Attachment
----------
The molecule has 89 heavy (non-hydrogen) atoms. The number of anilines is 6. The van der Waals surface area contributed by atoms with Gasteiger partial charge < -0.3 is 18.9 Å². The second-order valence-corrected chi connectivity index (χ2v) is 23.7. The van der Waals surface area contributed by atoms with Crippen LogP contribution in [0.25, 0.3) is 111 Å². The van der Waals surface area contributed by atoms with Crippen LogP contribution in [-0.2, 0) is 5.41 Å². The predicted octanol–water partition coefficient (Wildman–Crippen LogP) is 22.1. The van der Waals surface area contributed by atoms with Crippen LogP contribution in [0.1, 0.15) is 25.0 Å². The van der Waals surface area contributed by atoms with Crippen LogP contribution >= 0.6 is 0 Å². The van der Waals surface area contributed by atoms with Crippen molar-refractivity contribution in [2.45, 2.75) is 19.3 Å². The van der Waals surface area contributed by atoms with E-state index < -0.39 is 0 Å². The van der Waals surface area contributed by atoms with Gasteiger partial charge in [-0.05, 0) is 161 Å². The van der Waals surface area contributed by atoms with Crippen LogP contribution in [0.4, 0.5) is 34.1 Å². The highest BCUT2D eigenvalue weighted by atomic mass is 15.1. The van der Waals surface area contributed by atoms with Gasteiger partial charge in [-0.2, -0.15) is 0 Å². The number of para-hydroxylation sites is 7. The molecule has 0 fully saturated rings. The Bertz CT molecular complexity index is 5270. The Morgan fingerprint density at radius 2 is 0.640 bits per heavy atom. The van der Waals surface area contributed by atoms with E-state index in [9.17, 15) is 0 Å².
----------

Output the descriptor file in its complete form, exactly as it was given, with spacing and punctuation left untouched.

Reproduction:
The molecule has 89 heavy (non-hydrogen) atoms. The number of anilines is 6. The van der Waals surface area contributed by atoms with Gasteiger partial charge < -0.3 is 18.9 Å². The second-order valence-corrected chi connectivity index (χ2v) is 23.7. The van der Waals surface area contributed by atoms with Crippen LogP contribution in [0.25, 0.3) is 111 Å². The van der Waals surface area contributed by atoms with Crippen LogP contribution in [-0.2, 0) is 5.41 Å². The predicted octanol–water partition coefficient (Wildman–Crippen LogP) is 22.1. The van der Waals surface area contributed by atoms with Crippen LogP contribution in [0.1, 0.15) is 25.0 Å². The van der Waals surface area contributed by atoms with Crippen LogP contribution >= 0.6 is 0 Å². The van der Waals surface area contributed by atoms with Crippen molar-refractivity contribution in [2.45, 2.75) is 19.3 Å². The van der Waals surface area contributed by atoms with E-state index < -0.39 is 0 Å². The van der Waals surface area contributed by atoms with Gasteiger partial charge in [-0.05, 0) is 161 Å². The van der Waals surface area contributed by atoms with Crippen LogP contribution in [0.4, 0.5) is 34.1 Å². The highest BCUT2D eigenvalue weighted by atomic mass is 15.1. The van der Waals surface area contributed by atoms with Gasteiger partial charge in [-0.2, -0.15) is 0 Å². The number of para-hydroxylation sites is 7. The molecule has 0 fully saturated rings. The Bertz CT molecular complexity index is 5270. The Morgan fingerprint density at radius 2 is 0.640 bits per heavy atom. The van der Waals surface area contributed by atoms with E-state index in [9.17, 15) is 0 Å².